Published on October 15, 2007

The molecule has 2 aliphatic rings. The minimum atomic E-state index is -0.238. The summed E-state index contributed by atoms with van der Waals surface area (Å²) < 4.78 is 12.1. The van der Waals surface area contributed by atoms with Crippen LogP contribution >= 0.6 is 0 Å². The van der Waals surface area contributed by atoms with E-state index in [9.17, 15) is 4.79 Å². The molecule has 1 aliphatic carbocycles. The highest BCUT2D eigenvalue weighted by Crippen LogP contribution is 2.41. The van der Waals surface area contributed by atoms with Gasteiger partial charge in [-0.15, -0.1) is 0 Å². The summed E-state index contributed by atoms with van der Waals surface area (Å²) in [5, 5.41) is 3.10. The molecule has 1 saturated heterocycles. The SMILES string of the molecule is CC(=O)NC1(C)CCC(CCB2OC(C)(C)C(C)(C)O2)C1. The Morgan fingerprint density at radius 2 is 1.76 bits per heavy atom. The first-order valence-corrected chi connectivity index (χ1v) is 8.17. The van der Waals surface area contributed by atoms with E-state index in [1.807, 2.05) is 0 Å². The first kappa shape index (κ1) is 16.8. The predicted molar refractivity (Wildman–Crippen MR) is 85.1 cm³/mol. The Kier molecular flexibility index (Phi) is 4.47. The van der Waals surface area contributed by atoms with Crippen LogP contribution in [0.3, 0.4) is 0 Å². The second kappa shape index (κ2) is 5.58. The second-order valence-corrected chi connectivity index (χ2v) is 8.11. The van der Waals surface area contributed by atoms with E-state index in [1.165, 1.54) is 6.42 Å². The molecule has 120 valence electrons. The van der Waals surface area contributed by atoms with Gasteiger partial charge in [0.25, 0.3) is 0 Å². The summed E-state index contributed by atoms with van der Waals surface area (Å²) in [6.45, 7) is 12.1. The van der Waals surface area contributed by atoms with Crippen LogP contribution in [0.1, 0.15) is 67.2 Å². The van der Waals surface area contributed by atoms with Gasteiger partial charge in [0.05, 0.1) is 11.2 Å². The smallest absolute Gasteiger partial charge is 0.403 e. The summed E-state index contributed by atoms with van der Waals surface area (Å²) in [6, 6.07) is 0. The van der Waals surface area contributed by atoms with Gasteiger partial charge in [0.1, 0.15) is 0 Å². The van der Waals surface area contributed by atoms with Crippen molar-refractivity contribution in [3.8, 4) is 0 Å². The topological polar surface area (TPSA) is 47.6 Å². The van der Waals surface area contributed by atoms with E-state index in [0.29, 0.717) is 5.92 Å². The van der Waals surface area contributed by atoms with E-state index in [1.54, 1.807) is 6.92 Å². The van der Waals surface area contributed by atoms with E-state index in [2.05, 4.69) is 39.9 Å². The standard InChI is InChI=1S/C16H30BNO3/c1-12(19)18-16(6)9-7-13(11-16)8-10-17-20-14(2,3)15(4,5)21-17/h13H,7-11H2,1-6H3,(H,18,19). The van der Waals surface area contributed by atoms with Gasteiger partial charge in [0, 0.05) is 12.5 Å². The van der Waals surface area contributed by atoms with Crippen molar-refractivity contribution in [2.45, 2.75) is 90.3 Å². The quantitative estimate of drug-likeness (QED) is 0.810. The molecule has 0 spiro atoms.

Chapter 17: Chapter 17 Acid-Base Equilibria Overview: Overview Solutions of a Weak Acid or Base Acid ionization equilibria Polyprotic acids Base ionization equilbria Acid-Base properties of Salts Solutions of a Weak Acid or Base with Another Solute Common Ion Effect Buffers Acid-Base Titration Curves Acid –Ionization Equilibria: Acid –Ionization Equilibria Weak acids and weak bases only partially dissociate; their strengths are experimentally determined in the same way as strong acids and bases by determining the electrical conductivity. The reaction of a weak acid (or base) with water is the same as discussed in previous section. Consider the reaction: Hydronium ion concentration must be determined from the equilibrium expression. Relative strengths of weak acids can be determined from the value of the equilibrium constant. Large equilibrium constant means strong acid Small equilibrium constant means weak acid E.g. determine which acid is the strongest and which the weakest. Acid Ka HCN 4.9x1010 HCOOH 1.8x104 CH3COOH 1.8x105 HF 3.5x104 Determining K from pH : Determining K from pH Ka determined if pH and CHA known. Use the equilibrium expression for the acid. E.g. Determine the equilibrium constant of acetic acid if the pH of a 0.260 M solution was 2.68. Determine [H3O+]; [HA]; and [A]. Strategy Calculate the [H3O+] from pH; this is x in the table above. The rest of the quantities are obtained from the bottom row. Calculating Equilibrium Concentrations in Weak–acid Solutions: Calculating Equilibrium Concentrations in Weak–acid Solutions pH determined if Ka and Ca known; for the dissociation of acetic acid: [H3O+]total = [H3O+]CH3COOH + [H3O+]H2O. [H3O+]total [H3O+]CH3COOH. The total hydronium ion concentration is often equal to the contribution from the weak acid which is usually a lot stronger acid than water. The total hydronium ion concentration is needed for the equilibrium calculation. pH from Ka and Ca: pH from Ka and Ca E.g. Calculate the pH of 0.100M acetic acid. Given pKa = 4.76 Method I: Substitute into equilibrium equation to get x2 + 1.75x105x 1.75x106 = 0. Solve using quadratic equation (see book). Method 2 Assume x << CHA. Then x = (KaCHA)1/2. Check (confirm assumption to be correct) Analytical concentration should be: Ca = 100x[H3O+] Method 3 method of successive approximations. As in Method 2; then x = (Ka(CHA x1))1/2; repeat if necessary. E.g. Calculate pH of 0.0200M lactic acid if its Ka = 8.4x104M. % Dissociated (also called % Ionized) Weak Acids: % Dissociated (also called % Ionized) Weak Acids % ionization – a useful way of expressing the strength of an acid or base. 100% ionized a strong acid. Only partial ionization occurs with weak acids. E.g. determine the % ionization for 0.100 M, 0.0100 M, 0.00100M HCN if Ka = 4.9x1010. Solution: determine x for each and sub into definition above. Check assumptions. Notice % ionization increases with dilution. Polyprotic Acids: Polyprotic Acids Some acids can donate more than one proton to the solution. Thus a diprotic acid has two protons such as H2S and H2SO4, while a common triprotic acid has three acidic protons that can be donated (H3PO4). First proton easily removed; others much more difficult. Treat Polyprotic acids as if they were monoprotic acids; Use Ka1. The equilibrium constant for removal of each successive proton is about 105 times the equilibrium constant for removal of the preceeding proton. E.g. determine the pH of 0.100 M H2SO3. Then determine . Equilibria:Weak bases (WB) (proton acceptor): Equilibria:Weak bases (WB) (proton acceptor) Treat bases just like we did the weak acid; except you are calculating [OH]. The general equation that describes the behavior of a base in solution is: Set up the equilibrium table as before for the acids and substitute values for all the quanitities in the equilibrium expression. Since usually CB is supplied, we have one unknown which we can evaluate using standard equil. equation for weak base. Remember that x = [OH] and not [H3O+]. E.g. Calculate the pH of 0.10M NH3(aq). Hint: Expect pH > 7 when with weak base. Equilibria:Weak bases Structure: Equilibria:Weak bases Structure Many nitrogen containing compounds are basic –the amine most important. Most of the amines have a lone pair of electrons that are available for bonding with an acidic proton (Brønsted-Lowry base). Amines usually have a carbon residue in place of a hydrogen. Relation between Ka and Kb: Relation between Ka and Kb Ka and Kb are always inversely related to each other in aqueous solutions. Inverse relationship explains why conjugate base of very weak acid is relatively strong. E.g. given the Ka’s of the following acid list their conjugate bases in terms of relative strength. Acid Ka HF 3.5x104 HCOOH 1.8x104 HOCl 3.5x108 HCN 4.9x1010 Salts of WA and WB: Salts of WA and WB Salt: an ionic substance formed as a result of an acid–base neutralization reaction. Salt of an acid(base) obtained by its neutralization with acid if it is a base and base if it is an acid. E.g. NaCl is a salt from the reaction of HCl with NaOH. The properties of the salt will depend upon the strengths of the acid and base that formed the salt. E.g.1: determine the acid–base reaction that would produce CH3COONa, NaCN, NH4Cl, (NH4)2CO3. Salts are usually soluble in water because of their ionic character. When they dissolve, they affect the pH of the solution. Depends upon relative strengths of the conjugate acid and base. Salt of Strong Acid and Strong Base: Salt of Strong Acid and Strong Base Neutral solution results if the salt is from the reaction of a SA + SB. E.g. NaCl Other cations and anions producing neutral solutions: Li+, Na+, K+, Ca2+, Sr2+, Ba2+ and Cl, Br, I, , ). E.g. what is the approximate pH of the following. NaCl, KCl, LiClO4, etc.? Salt of WA + SB (basic) and Salt of WB + SA (acidic). Ignore cation (or anion) from SA (base). Conjugate of WA is WB basic solution. Conjugate of WB is WA acidic solution. SA + SB Neutral (very WA & WB) SA + WB Acidic (WA) WA + SB Basic (WB) where SA = Strong Acid; SB = Strong Base WA = Weak Acid; WB = Weak Base Calculating the pH of Salt of WA or WB (other ion from SA(SB)): Calculating the pH of Salt of WA or WB (other ion from SA(SB)) Salt of WA: Use Kb of the conjugate base and treat it as a weak base: A(aq) + H2O(l) HA(aq) + OH(aq) E.g. determine the pH of 0.100M NaCH3COO. Ka (CH3COOH) = 1.75x105. E.g. determine the pH of 0.200 M NaCN. Ka(HCN) = 4.9x1010. Salt of WB: Use Ka of conjugate acid and treat as a weak acid: E.g. determine pH of 0.250M NH4Cl. Kb = 1.8x105. E.g. determine pH of 0.100 M N2H5Br. Kb = 1.1x108. Salt of WA + WB: Salt of WA + WB Determine Ka and Kb of acidic and basic portions of salt. Largest K dominates to make solution either acidic or basic. E.g. determine if 0.100 M NH4CN is acidic or basic. E.g. 2 predict if 0.100 M C6H5NH3F is acidic or basic. The Common Ion Effect: The Common Ion Effect Common–Ion Effect: the change in the equilibrium that results from the addition of an ion that is involved in the equilibrium. E.g. NaOCl is added to 0.100 M HOCl; is added to NH3. Setting up the standard equilibrium table can show the effect. E.g. determine the pH of a solution prepared by mixing 50.0 mL of 0.100 M HOCl with 50.0 mL of 0.100 M NaOCl (Ka = 3.5x108). Set up equilibrium table after calculating the concentrations of each in the final mixture. Initial concentrations change slightly as a result of a change reaction. Solve using either approximations or quadratic equation. Shifts equilibrium towards the basic side. Buffers: Buffers Buffer solution: a mixture of conjugate acid and base that resists pH changes. Significant buffering capacity occurs when [acid] = [base], pH = pKa. An example of the common ion effect. E.g. Calculate pH of solution containing 0.040M Na2HPO4 and 0.080M KH2PO4. pKa2=7.20. Set up equilibrium table. Ignore the value of x compared to the concentrations of the common ion. pH in buffering region related to the relative amount of conjugate acid and base. Let then the equilibrium equation is: Addition of Acid or Base to a Buffer: Addition of Acid or Base to a Buffer Upon addition of a SB to the buffer we have: Addition of either acid or base changes ratio of acidic and basic forms. Big changes in pH occur only when nearly all of one species is consumed. E.g. determine r after addition of 5.00 mL of 0.100 M NaOH to 10.00 mL of 0.100 M HOCl. Determine pH if Ka = 3.5x108. E.g. Determine pH of 50.00 mL of phosphate buffer containing equilmolar concentrations (0.200M) of acid/base forms, after 10.00 mL 0.100 M NaOH or 10.00 mL of HCl. pKa2 =7.20 Changes in volume don't affect pH. Henderson-Hasselbalch Equation : Henderson-Hasselbalch Equation The effect of r (=[A]/[HA]) on pH is better understood by taking log of both sides of equation between K and conc. To give Called Henderson-Hasselbach equation. Allows us to predict pH when HA/A mixed. When [A] /[HA] = 1 (i.e. [HA]=[A]), pH = pKa E.g. Calculate pH of solution containing 0.040M Na2HPO4 and 0.080M KH2PO4. pKa2=7.20. E.g.2 determine the ratio of the concentration of the conjugate acid to concentration of the conjugate base for a weak acid in which the pH was 5.45 and pKa was 5.75. E.g. determine the pH of a solution consisting of 0.100 M NH3 and 0.150 M NH4Cl. Neutralization Reactions: Neutralization Reactions Neutralization Reaction: the reaction of an acid with a base to produce water. Extent of reaction nearly quantitative (except if both acid and base are weak. SA–SB: E.g. HNO3 + NaOH NaNO3 + H2O SA produces: H3O+ SB produces: OH Overall reaction: WA–SB: thought of as two step reaction. E.g. HOCl + NaOH NaOCl + H2O K = ? Large equilibrium constant means reaction nearly quantitative. Neutralization Reactions – WB + SA and WA + WB: Neutralization Reactions – WB + SA and WA + WB WB + SA SA produces H3O+ ions; use base as is. E.g. NH3 + HCl + Cl or Conclusion: Quantitatively generate product (nearly). WA + WB: initially undissociated species dominates. Conclusion: Reaction will sometimes, but not always, be quantitative. E.g. determine the extent of reaction when di methyl amine (Kb = 5.4x104) reacts with either HF (Ka = 3.5x104) or HOCl (Ka = 3.5x108). pH Titration Curves: pH Titration Curves Titration curve: plot of pH of the solution as a function of the volume of base (acid) added to an acid (base). Sharp rise in curve is equivalence point. pH at equivalence point is 7.0 for SA but higher for WA. Equivalence point can be used to determine the concentration of the titrant. E.g. the equivalence point for 15.00 mL of an acid occurred when 25.00 mL of 0.075 M NaOH was added. What was the molarity of the acid? SA–SB Titrations: SA–SB Titrations Base removes some acid and pH increases. Let nb = moles of base added na,r = moles of acid remaining na,r = na nb = CaVa CbVb Moles of hydronium ion same as moles of acid remaining. nH3O+ = na,r; Valid until very close to equivalence point. Equivalence point(EP): pH = 7.00 Beyond EP: pH due only to base added (i.e. excess base). Use total volume. E.g. Determine pH of 10.0 mL of 0.100M HCl after addition of 5.00, 10.0 and 15.0mL of 0.100M NaOH. Titration of SB with SA: Titration of SB with SA Acid removes some of the base and pH is changed by amount of base removed. Let na = moles of acid added nb,r = moles of base remaining nb,r = CbVb CaVa Moles of hydroxide ion same as moles of base remaining. nOH = nb,r; Valid until EP. EP: pH = 7.00 Beyond EP: pH due only to excess acid. Use total volume. E.g. Determine pH of 10.0 mL of 0.100M NaOH after addition of 5.00, 10.0 and 15.0mL of 0.100M HCl. WA with SB Titration: WA with SB Titration As above base removes some of the acid and pH is changed by amount of acid removed. Let nb = moles of base added nHA = moles of acid remaining nHA = CHAVHA CbVb nA = nb = CbVb Up to equivalence point moles of hydronium ions must be determined from equilibrium expression. Equivalence point: pH = pH of salt of WA Beyond Equivalence point: Use amount of excess base to determine pH. E.g. determine pH of 10.0 mL of 0.100M HA after addition of 5.00, 10.0 and 15.0mL of 0.100M NaOH. Ka = 1.75x105. WB–SA Titrations: WB–SA Titrations Acid removes some of the base and decreases the pH. Let na = moles of acid added nb,r = moles of base remaining nb,r = CbVb CaVa nBH+ = na = CaVa Moles of hydroxide ions must be determined from equilibrium expression. Valid until EP. EP: pH = pH of salt of weak base. Beyond EP: pH due only to presence of acid added after endpoint (i.e. excess acid) as seen for strong base. Volume correction needed as above (total volume). E.g. Determine pH of 10.0 mL of 0.100M B after addition of 5.00, 10.0 and 15.0mL of 0.100M HCl. Kb = 1.75x105.